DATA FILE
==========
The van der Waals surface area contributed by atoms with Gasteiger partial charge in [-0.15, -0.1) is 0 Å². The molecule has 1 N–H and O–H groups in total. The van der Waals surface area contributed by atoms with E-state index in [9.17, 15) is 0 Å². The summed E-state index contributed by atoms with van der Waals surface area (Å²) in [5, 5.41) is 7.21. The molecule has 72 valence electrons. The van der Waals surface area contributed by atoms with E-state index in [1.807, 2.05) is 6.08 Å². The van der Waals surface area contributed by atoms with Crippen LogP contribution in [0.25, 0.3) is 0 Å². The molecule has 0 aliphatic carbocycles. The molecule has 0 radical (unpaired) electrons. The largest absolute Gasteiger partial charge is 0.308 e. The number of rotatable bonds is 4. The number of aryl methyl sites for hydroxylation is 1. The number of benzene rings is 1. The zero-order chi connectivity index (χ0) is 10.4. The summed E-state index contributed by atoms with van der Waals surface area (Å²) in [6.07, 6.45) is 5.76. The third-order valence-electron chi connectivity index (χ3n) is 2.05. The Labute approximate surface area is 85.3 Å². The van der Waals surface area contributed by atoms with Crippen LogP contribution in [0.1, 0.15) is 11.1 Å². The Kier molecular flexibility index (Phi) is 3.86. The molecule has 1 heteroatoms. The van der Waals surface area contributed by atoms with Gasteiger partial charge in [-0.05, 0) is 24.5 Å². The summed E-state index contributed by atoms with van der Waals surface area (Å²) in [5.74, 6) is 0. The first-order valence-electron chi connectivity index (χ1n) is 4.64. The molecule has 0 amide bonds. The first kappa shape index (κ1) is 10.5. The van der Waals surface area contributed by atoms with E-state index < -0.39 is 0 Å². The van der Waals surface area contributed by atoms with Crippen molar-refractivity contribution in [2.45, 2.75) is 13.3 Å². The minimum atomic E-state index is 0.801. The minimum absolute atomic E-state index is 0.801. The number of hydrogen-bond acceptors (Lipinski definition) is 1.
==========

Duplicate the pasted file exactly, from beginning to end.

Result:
The van der Waals surface area contributed by atoms with Gasteiger partial charge in [-0.15, -0.1) is 0 Å². The molecule has 1 N–H and O–H groups in total. The van der Waals surface area contributed by atoms with E-state index in [9.17, 15) is 0 Å². The summed E-state index contributed by atoms with van der Waals surface area (Å²) in [5, 5.41) is 7.21. The molecule has 72 valence electrons. The van der Waals surface area contributed by atoms with E-state index in [1.807, 2.05) is 6.08 Å². The van der Waals surface area contributed by atoms with Crippen LogP contribution in [0.25, 0.3) is 0 Å². The molecule has 0 aliphatic carbocycles. The molecule has 0 radical (unpaired) electrons. The largest absolute Gasteiger partial charge is 0.308 e. The number of rotatable bonds is 4. The number of aryl methyl sites for hydroxylation is 1. The number of benzene rings is 1. The zero-order chi connectivity index (χ0) is 10.4. The summed E-state index contributed by atoms with van der Waals surface area (Å²) in [6.07, 6.45) is 5.76. The third-order valence-electron chi connectivity index (χ3n) is 2.05. The Labute approximate surface area is 85.3 Å². The van der Waals surface area contributed by atoms with Crippen LogP contribution in [0.1, 0.15) is 11.1 Å². The Kier molecular flexibility index (Phi) is 3.86. The molecule has 1 heteroatoms. The van der Waals surface area contributed by atoms with Gasteiger partial charge in [-0.05, 0) is 24.5 Å². The summed E-state index contributed by atoms with van der Waals surface area (Å²) in [5.74, 6) is 0. The first-order valence-electron chi connectivity index (χ1n) is 4.64. The molecule has 0 amide bonds. The first kappa shape index (κ1) is 10.5. The van der Waals surface area contributed by atoms with E-state index < -0.39 is 0 Å². The van der Waals surface area contributed by atoms with Crippen molar-refractivity contribution in [2.45, 2.75) is 13.3 Å². The minimum atomic E-state index is 0.801. The minimum absolute atomic E-state index is 0.801. The number of hydrogen-bond acceptors (Lipinski definition) is 1.